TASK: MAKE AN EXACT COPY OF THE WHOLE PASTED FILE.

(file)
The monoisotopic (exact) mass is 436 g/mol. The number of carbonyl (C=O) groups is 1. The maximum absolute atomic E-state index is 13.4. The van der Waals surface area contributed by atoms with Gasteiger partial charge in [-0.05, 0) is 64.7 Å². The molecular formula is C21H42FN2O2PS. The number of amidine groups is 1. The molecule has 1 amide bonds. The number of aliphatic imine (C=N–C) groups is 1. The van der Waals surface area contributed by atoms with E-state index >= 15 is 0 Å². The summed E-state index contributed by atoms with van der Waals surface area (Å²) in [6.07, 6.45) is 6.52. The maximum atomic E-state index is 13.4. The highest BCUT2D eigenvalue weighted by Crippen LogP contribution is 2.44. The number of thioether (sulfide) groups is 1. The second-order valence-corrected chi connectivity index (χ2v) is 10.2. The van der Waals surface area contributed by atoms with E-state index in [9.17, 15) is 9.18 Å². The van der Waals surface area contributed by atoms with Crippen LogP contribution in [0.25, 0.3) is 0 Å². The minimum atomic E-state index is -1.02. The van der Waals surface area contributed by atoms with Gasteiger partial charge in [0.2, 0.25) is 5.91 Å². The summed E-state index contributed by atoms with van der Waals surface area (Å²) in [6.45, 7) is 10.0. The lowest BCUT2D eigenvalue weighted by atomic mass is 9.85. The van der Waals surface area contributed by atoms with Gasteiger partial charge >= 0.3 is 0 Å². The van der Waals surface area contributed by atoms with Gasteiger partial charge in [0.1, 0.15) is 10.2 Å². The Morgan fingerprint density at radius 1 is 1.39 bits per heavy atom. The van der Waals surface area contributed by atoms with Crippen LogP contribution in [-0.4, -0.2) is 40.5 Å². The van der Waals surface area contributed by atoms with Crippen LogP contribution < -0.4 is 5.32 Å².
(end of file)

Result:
The monoisotopic (exact) mass is 436 g/mol. The number of carbonyl (C=O) groups is 1. The maximum absolute atomic E-state index is 13.4. The van der Waals surface area contributed by atoms with Gasteiger partial charge in [-0.05, 0) is 64.7 Å². The molecular formula is C21H42FN2O2PS. The number of amidine groups is 1. The molecule has 1 amide bonds. The number of aliphatic imine (C=N–C) groups is 1. The van der Waals surface area contributed by atoms with E-state index >= 15 is 0 Å². The summed E-state index contributed by atoms with van der Waals surface area (Å²) in [6.07, 6.45) is 6.52. The maximum atomic E-state index is 13.4. The highest BCUT2D eigenvalue weighted by Crippen LogP contribution is 2.44. The number of thioether (sulfide) groups is 1. The second-order valence-corrected chi connectivity index (χ2v) is 10.2. The van der Waals surface area contributed by atoms with E-state index in [9.17, 15) is 9.18 Å². The van der Waals surface area contributed by atoms with Crippen LogP contribution in [0.25, 0.3) is 0 Å². The minimum atomic E-state index is -1.02. The van der Waals surface area contributed by atoms with Gasteiger partial charge in [0.2, 0.25) is 5.91 Å². The summed E-state index contributed by atoms with van der Waals surface area (Å²) in [6.45, 7) is 10.0. The lowest BCUT2D eigenvalue weighted by atomic mass is 9.85. The van der Waals surface area contributed by atoms with Gasteiger partial charge >= 0.3 is 0 Å². The van der Waals surface area contributed by atoms with Gasteiger partial charge in [0.1, 0.15) is 10.2 Å². The Morgan fingerprint density at radius 1 is 1.39 bits per heavy atom. The van der Waals surface area contributed by atoms with Crippen LogP contribution in [-0.4, -0.2) is 40.5 Å². The van der Waals surface area contributed by atoms with Crippen LogP contribution < -0.4 is 5.32 Å².